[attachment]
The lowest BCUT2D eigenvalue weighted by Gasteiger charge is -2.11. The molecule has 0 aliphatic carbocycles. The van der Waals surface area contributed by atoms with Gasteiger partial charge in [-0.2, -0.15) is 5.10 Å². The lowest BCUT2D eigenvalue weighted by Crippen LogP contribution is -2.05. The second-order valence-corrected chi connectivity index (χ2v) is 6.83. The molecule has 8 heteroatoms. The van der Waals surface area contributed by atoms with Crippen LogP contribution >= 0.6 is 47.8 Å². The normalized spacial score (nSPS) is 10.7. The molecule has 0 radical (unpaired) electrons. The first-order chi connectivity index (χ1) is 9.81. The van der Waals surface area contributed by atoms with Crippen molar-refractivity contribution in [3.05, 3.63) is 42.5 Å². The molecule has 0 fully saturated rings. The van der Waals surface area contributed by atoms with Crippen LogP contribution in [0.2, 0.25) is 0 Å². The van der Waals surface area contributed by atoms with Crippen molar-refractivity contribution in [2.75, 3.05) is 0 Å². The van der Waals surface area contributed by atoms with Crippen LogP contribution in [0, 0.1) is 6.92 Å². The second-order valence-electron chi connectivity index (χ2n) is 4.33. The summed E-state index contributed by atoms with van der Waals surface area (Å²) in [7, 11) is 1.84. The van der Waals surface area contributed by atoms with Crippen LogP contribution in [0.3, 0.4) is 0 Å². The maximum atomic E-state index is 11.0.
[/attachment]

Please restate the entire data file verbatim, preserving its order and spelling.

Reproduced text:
The lowest BCUT2D eigenvalue weighted by Gasteiger charge is -2.11. The molecule has 0 aliphatic carbocycles. The van der Waals surface area contributed by atoms with Gasteiger partial charge in [-0.2, -0.15) is 5.10 Å². The lowest BCUT2D eigenvalue weighted by Crippen LogP contribution is -2.05. The second-order valence-corrected chi connectivity index (χ2v) is 6.83. The molecule has 8 heteroatoms. The van der Waals surface area contributed by atoms with Crippen LogP contribution >= 0.6 is 47.8 Å². The normalized spacial score (nSPS) is 10.7. The molecule has 0 radical (unpaired) electrons. The first-order chi connectivity index (χ1) is 9.81. The van der Waals surface area contributed by atoms with Crippen molar-refractivity contribution in [3.05, 3.63) is 42.5 Å². The molecule has 0 fully saturated rings. The van der Waals surface area contributed by atoms with Crippen LogP contribution in [0.2, 0.25) is 0 Å². The van der Waals surface area contributed by atoms with Crippen molar-refractivity contribution in [2.75, 3.05) is 0 Å². The van der Waals surface area contributed by atoms with Crippen LogP contribution in [0, 0.1) is 6.92 Å². The second-order valence-electron chi connectivity index (χ2n) is 4.33. The summed E-state index contributed by atoms with van der Waals surface area (Å²) in [7, 11) is 1.84. The van der Waals surface area contributed by atoms with Crippen LogP contribution in [0.3, 0.4) is 0 Å². The maximum atomic E-state index is 11.0.